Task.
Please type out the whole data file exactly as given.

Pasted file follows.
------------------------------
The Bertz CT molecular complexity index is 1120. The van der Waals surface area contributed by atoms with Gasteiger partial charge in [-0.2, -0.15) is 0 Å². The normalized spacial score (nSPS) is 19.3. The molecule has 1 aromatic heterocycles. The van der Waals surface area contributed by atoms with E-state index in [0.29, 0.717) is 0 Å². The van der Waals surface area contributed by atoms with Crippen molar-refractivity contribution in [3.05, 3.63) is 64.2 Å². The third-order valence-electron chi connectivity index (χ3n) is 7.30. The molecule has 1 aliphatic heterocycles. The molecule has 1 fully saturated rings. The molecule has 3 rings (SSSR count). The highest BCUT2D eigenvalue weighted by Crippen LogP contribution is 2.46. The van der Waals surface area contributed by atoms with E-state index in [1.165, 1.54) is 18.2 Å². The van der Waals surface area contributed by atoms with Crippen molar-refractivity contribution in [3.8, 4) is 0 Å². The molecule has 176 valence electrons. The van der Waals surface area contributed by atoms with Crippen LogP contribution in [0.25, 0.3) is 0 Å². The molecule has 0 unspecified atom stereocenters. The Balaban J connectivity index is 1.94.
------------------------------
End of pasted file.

The Bertz CT molecular complexity index is 1120. The van der Waals surface area contributed by atoms with Gasteiger partial charge in [-0.2, -0.15) is 0 Å². The normalized spacial score (nSPS) is 19.3. The molecule has 1 aromatic heterocycles. The van der Waals surface area contributed by atoms with E-state index in [0.29, 0.717) is 0 Å². The van der Waals surface area contributed by atoms with Crippen molar-refractivity contribution in [3.05, 3.63) is 64.2 Å². The third-order valence-electron chi connectivity index (χ3n) is 7.30. The molecule has 1 aliphatic heterocycles. The molecule has 1 fully saturated rings. The molecule has 3 rings (SSSR count). The highest BCUT2D eigenvalue weighted by Crippen LogP contribution is 2.46. The van der Waals surface area contributed by atoms with E-state index in [1.165, 1.54) is 18.2 Å². The van der Waals surface area contributed by atoms with Crippen molar-refractivity contribution in [3.8, 4) is 0 Å². The molecule has 176 valence electrons. The van der Waals surface area contributed by atoms with Crippen LogP contribution in [0.25, 0.3) is 0 Å². The molecule has 0 unspecified atom stereocenters. The Balaban J connectivity index is 1.94.